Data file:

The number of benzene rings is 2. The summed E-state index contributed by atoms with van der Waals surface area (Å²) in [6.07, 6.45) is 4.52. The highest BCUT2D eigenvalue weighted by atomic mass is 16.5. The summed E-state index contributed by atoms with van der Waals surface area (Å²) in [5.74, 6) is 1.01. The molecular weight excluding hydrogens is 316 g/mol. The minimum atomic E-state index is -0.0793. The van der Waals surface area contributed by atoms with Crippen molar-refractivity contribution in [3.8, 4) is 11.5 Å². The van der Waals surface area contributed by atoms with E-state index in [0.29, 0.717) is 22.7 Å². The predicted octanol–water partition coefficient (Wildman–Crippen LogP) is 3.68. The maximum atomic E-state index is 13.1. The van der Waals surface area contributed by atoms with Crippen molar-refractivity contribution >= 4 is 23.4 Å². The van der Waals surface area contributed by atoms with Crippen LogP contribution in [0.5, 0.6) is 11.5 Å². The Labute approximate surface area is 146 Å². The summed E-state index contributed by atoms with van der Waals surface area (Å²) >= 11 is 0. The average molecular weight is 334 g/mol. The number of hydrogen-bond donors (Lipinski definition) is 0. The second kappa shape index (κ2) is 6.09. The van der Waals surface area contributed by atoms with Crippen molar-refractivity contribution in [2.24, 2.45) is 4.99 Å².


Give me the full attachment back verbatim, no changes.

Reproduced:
The number of benzene rings is 2. The summed E-state index contributed by atoms with van der Waals surface area (Å²) in [6.07, 6.45) is 4.52. The highest BCUT2D eigenvalue weighted by atomic mass is 16.5. The summed E-state index contributed by atoms with van der Waals surface area (Å²) in [5.74, 6) is 1.01. The molecular weight excluding hydrogens is 316 g/mol. The minimum atomic E-state index is -0.0793. The van der Waals surface area contributed by atoms with Crippen molar-refractivity contribution in [3.8, 4) is 11.5 Å². The van der Waals surface area contributed by atoms with E-state index in [0.29, 0.717) is 22.7 Å². The predicted octanol–water partition coefficient (Wildman–Crippen LogP) is 3.68. The maximum atomic E-state index is 13.1. The van der Waals surface area contributed by atoms with Crippen molar-refractivity contribution >= 4 is 23.4 Å². The van der Waals surface area contributed by atoms with Crippen LogP contribution in [0.5, 0.6) is 11.5 Å². The Labute approximate surface area is 146 Å². The summed E-state index contributed by atoms with van der Waals surface area (Å²) >= 11 is 0. The average molecular weight is 334 g/mol. The number of hydrogen-bond donors (Lipinski definition) is 0. The second kappa shape index (κ2) is 6.09. The van der Waals surface area contributed by atoms with Crippen molar-refractivity contribution in [2.24, 2.45) is 4.99 Å².